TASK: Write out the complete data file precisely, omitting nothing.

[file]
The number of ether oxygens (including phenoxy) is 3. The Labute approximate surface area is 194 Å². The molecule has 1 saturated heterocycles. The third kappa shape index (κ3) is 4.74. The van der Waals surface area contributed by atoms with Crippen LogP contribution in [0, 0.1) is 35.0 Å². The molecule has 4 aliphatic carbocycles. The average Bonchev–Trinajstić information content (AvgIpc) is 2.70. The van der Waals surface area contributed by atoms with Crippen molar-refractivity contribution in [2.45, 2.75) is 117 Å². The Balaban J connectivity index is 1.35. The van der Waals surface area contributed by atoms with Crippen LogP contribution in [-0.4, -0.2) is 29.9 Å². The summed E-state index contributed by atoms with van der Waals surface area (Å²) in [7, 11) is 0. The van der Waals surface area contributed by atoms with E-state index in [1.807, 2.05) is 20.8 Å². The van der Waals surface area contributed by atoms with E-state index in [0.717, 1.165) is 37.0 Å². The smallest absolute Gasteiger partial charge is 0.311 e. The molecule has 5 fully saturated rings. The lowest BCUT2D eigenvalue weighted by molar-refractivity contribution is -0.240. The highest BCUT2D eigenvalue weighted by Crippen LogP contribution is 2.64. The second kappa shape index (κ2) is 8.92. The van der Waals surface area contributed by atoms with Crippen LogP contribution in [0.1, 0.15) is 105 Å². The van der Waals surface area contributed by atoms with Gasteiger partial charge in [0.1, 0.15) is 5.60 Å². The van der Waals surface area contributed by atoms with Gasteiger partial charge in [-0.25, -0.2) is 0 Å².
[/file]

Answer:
The number of ether oxygens (including phenoxy) is 3. The Labute approximate surface area is 194 Å². The molecule has 1 saturated heterocycles. The third kappa shape index (κ3) is 4.74. The van der Waals surface area contributed by atoms with Crippen LogP contribution in [0, 0.1) is 35.0 Å². The molecule has 4 aliphatic carbocycles. The average Bonchev–Trinajstić information content (AvgIpc) is 2.70. The van der Waals surface area contributed by atoms with Crippen molar-refractivity contribution in [2.45, 2.75) is 117 Å². The Balaban J connectivity index is 1.35. The van der Waals surface area contributed by atoms with Crippen LogP contribution in [-0.4, -0.2) is 29.9 Å². The summed E-state index contributed by atoms with van der Waals surface area (Å²) in [7, 11) is 0. The van der Waals surface area contributed by atoms with E-state index in [1.807, 2.05) is 20.8 Å². The van der Waals surface area contributed by atoms with E-state index in [0.717, 1.165) is 37.0 Å². The smallest absolute Gasteiger partial charge is 0.311 e. The molecule has 5 fully saturated rings. The lowest BCUT2D eigenvalue weighted by molar-refractivity contribution is -0.240. The highest BCUT2D eigenvalue weighted by Crippen LogP contribution is 2.64. The second kappa shape index (κ2) is 8.92. The van der Waals surface area contributed by atoms with Crippen LogP contribution in [0.1, 0.15) is 105 Å². The van der Waals surface area contributed by atoms with Gasteiger partial charge in [0.1, 0.15) is 5.60 Å². The van der Waals surface area contributed by atoms with Gasteiger partial charge in [-0.25, -0.2) is 0 Å².